March 29, 2017
For Immediate Release
Waterloo – Wilfrid Laurier University researchers have found providing rent subsidies is a highly effective way of promoting housing stability for people who have experienced persistent homelessness, according to a new study conducted in the Region of Waterloo.
Courtney Pankratz, who recently finished her Master of Arts in Community Psychology under Laurier Professor Geoffrey Nelson, is the lead author of the report, An Evaluation of Rent Assistance for Individuals Experiencing Persistent Homelessness in Waterloo Region.
“We found quite a significant impact,” said Pankratz. “The participants who were receiving rent assistance improved dramatically in terms of housing stability, while those who were not receiving the rent assistance actually showed a decline over the time period. It goes to show that having the subsidy goes a long way in terms of helping people keep their housing.”
Pankratz studied 26 people who received rent assistance through the Region and 25 who did not. She and peer community research assistants interviewed participants, all of whom had experienced persistent homelessness. Interviews took place in 2015/16, shortly before or soon after those receiving rent assistance moved into their new homes and again six months later.
Not only did those receiving rent assistance end up spending much more time in their own apartments, they also improved more on quality-of-life measures than the group that did not receive rent assistance, said Pankratz.
“Clients who received rent assistance told us that having their own place and feeling safe and comfortable spending time there made a huge difference in their mental health,” said Region of Waterloo Director of Housing Services Deb Schlichter. “This speaks to the impact that having a home and the right supports (including rent assistance) can make in someone’s life.”
Pankratz’s work is “an exceptional blend of rigorous research and community relevance,” said Nelson. “As the first Canadian study of rent assistance for people experiencing persistent homelessness, Courtney’s study will provide evidence for current federal and provincial policy debates about a portable housing benefit for Canadians living on low incomes, not just people experiencing homelessness.”
At the beginning of the study, some participants were living on the streets, while others were in shelters, transition homes or rooming houses in Kitchener, Waterloo or Cambridge. Few were in their own apartments. Many had mental health and/or addiction issues that made them difficult to house.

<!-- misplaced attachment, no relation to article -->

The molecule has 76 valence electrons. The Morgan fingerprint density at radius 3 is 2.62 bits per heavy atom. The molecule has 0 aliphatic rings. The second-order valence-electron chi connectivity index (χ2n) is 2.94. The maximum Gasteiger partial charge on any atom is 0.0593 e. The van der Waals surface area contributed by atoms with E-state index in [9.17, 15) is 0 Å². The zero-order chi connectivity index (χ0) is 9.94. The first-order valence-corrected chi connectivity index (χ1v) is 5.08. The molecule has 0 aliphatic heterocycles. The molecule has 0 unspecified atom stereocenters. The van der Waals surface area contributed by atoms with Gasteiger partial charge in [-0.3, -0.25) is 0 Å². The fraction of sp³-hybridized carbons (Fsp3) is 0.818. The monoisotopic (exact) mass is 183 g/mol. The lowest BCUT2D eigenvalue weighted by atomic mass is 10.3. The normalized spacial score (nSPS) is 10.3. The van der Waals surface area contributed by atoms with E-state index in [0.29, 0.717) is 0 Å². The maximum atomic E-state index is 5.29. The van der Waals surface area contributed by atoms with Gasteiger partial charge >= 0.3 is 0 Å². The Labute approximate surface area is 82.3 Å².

Those with the longest history of homelessness were prioritized to receive rent assistance. Those who lived in apartments before the start of the study spent only an average of 11 per cent of their time there. After six months, they were spending 81 per cent of their days at home – a “huge jump,” Pankratz said.
Meanwhile, those not receiving rent assistance were spending about 39 per cent of their time in their own homes at baseline. Six months later, they actually showed a decline in the proportion of days they spent in their own apartments – to 24 per cent.
“I think the drop demonstrates that without having that extra financial support, it’s really hard for people to keep their housing. If somebody loses their job or if they have only temporary access to additional funding, when that isn’t available to them, their housing stability is going to drop,” said Pankratz.
The study was based on the Housing First strategy, which aims to get people experiencing homelessness into housing as fast as possible, then work intensively with them on other issues to help them keep their housing. The approach has widely been shown to be effective, including through Nelson’s research.
The funding for the rent assistance came from the Region of Waterloo as part of the provincial government's Investment in Affordable Housing for Ontario program. Since the study, the Region of Waterloo has received provincial funding for an additional 60 rent stipends, for a total of 100. Not all people receiving rent assistance participated in the study.
“Without rent assistance you can’t really do a Housing First program,” said Pankratz.
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